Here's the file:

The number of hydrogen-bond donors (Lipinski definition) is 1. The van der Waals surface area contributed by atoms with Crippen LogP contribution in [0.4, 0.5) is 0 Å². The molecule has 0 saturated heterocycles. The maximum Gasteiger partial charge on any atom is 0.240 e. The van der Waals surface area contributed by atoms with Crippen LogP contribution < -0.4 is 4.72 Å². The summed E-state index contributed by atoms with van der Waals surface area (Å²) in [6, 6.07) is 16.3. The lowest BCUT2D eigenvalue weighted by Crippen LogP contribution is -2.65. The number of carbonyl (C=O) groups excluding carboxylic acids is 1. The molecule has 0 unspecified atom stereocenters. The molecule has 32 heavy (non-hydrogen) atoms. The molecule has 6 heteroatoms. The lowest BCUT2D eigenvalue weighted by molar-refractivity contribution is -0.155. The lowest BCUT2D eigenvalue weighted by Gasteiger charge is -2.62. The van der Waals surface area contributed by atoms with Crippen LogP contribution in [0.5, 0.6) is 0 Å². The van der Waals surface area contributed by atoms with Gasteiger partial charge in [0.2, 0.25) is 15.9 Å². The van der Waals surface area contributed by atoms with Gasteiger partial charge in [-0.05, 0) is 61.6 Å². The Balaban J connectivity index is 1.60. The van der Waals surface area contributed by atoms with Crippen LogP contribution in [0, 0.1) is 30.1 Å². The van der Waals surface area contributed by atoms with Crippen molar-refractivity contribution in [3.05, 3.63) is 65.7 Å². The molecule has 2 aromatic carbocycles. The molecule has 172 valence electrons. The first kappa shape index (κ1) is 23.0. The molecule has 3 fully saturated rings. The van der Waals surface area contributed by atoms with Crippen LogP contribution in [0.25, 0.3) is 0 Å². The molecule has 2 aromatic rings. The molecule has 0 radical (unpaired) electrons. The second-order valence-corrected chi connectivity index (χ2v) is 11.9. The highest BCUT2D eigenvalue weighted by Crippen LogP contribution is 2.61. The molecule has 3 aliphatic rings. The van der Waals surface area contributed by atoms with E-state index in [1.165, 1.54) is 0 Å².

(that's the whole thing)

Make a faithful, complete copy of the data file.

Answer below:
The number of hydrogen-bond donors (Lipinski definition) is 1. The van der Waals surface area contributed by atoms with Crippen LogP contribution in [0.4, 0.5) is 0 Å². The molecule has 0 saturated heterocycles. The maximum Gasteiger partial charge on any atom is 0.240 e. The van der Waals surface area contributed by atoms with Crippen LogP contribution < -0.4 is 4.72 Å². The summed E-state index contributed by atoms with van der Waals surface area (Å²) in [6, 6.07) is 16.3. The lowest BCUT2D eigenvalue weighted by Crippen LogP contribution is -2.65. The number of carbonyl (C=O) groups excluding carboxylic acids is 1. The molecule has 0 unspecified atom stereocenters. The molecule has 32 heavy (non-hydrogen) atoms. The molecule has 6 heteroatoms. The lowest BCUT2D eigenvalue weighted by molar-refractivity contribution is -0.155. The lowest BCUT2D eigenvalue weighted by Gasteiger charge is -2.62. The van der Waals surface area contributed by atoms with Crippen LogP contribution in [0.5, 0.6) is 0 Å². The van der Waals surface area contributed by atoms with Gasteiger partial charge in [0.2, 0.25) is 15.9 Å². The van der Waals surface area contributed by atoms with Gasteiger partial charge in [-0.05, 0) is 61.6 Å². The Balaban J connectivity index is 1.60. The van der Waals surface area contributed by atoms with Crippen LogP contribution in [0, 0.1) is 30.1 Å². The van der Waals surface area contributed by atoms with Crippen molar-refractivity contribution in [3.05, 3.63) is 65.7 Å². The molecule has 2 aromatic carbocycles. The molecule has 172 valence electrons. The first kappa shape index (κ1) is 23.0. The molecule has 3 fully saturated rings. The van der Waals surface area contributed by atoms with Crippen LogP contribution in [0.25, 0.3) is 0 Å². The molecule has 2 aromatic rings. The molecule has 0 radical (unpaired) electrons. The second-order valence-corrected chi connectivity index (χ2v) is 11.9. The highest BCUT2D eigenvalue weighted by Crippen LogP contribution is 2.61. The molecule has 3 aliphatic rings. The van der Waals surface area contributed by atoms with E-state index in [1.165, 1.54) is 0 Å².